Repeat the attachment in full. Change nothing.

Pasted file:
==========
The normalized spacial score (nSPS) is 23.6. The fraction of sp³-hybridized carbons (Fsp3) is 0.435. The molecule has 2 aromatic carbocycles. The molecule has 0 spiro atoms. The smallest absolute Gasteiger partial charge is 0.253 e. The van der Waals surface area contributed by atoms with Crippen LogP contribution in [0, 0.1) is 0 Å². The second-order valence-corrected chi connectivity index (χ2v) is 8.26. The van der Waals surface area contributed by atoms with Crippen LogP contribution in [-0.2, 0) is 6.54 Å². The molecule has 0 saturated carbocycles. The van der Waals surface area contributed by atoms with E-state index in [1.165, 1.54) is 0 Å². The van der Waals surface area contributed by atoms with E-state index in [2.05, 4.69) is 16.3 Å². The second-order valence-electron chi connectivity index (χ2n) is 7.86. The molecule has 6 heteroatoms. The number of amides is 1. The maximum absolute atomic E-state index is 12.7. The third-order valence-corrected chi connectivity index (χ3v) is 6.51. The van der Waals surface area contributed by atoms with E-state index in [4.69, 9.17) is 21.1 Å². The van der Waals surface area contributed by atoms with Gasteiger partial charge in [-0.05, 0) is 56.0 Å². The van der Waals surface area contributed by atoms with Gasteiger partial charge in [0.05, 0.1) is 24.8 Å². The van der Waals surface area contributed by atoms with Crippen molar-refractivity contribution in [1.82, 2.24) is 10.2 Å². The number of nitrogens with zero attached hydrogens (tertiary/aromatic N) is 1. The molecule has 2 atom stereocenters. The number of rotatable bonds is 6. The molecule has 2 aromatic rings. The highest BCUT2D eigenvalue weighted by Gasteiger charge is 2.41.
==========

The normalized spacial score (nSPS) is 23.6. The fraction of sp³-hybridized carbons (Fsp3) is 0.435. The molecule has 2 aromatic carbocycles. The molecule has 0 spiro atoms. The smallest absolute Gasteiger partial charge is 0.253 e. The van der Waals surface area contributed by atoms with Crippen LogP contribution in [0, 0.1) is 0 Å². The second-order valence-corrected chi connectivity index (χ2v) is 8.26. The van der Waals surface area contributed by atoms with Crippen LogP contribution in [-0.2, 0) is 6.54 Å². The molecule has 0 saturated carbocycles. The van der Waals surface area contributed by atoms with E-state index in [1.165, 1.54) is 0 Å². The van der Waals surface area contributed by atoms with E-state index in [2.05, 4.69) is 16.3 Å². The second-order valence-electron chi connectivity index (χ2n) is 7.86. The molecule has 6 heteroatoms. The number of amides is 1. The maximum absolute atomic E-state index is 12.7. The third-order valence-corrected chi connectivity index (χ3v) is 6.51. The van der Waals surface area contributed by atoms with E-state index in [4.69, 9.17) is 21.1 Å². The van der Waals surface area contributed by atoms with Gasteiger partial charge in [-0.05, 0) is 56.0 Å². The van der Waals surface area contributed by atoms with Gasteiger partial charge in [0.05, 0.1) is 24.8 Å². The van der Waals surface area contributed by atoms with Crippen molar-refractivity contribution in [1.82, 2.24) is 10.2 Å². The number of nitrogens with zero attached hydrogens (tertiary/aromatic N) is 1. The molecule has 2 atom stereocenters. The number of rotatable bonds is 6. The molecule has 2 aromatic rings. The highest BCUT2D eigenvalue weighted by Gasteiger charge is 2.41.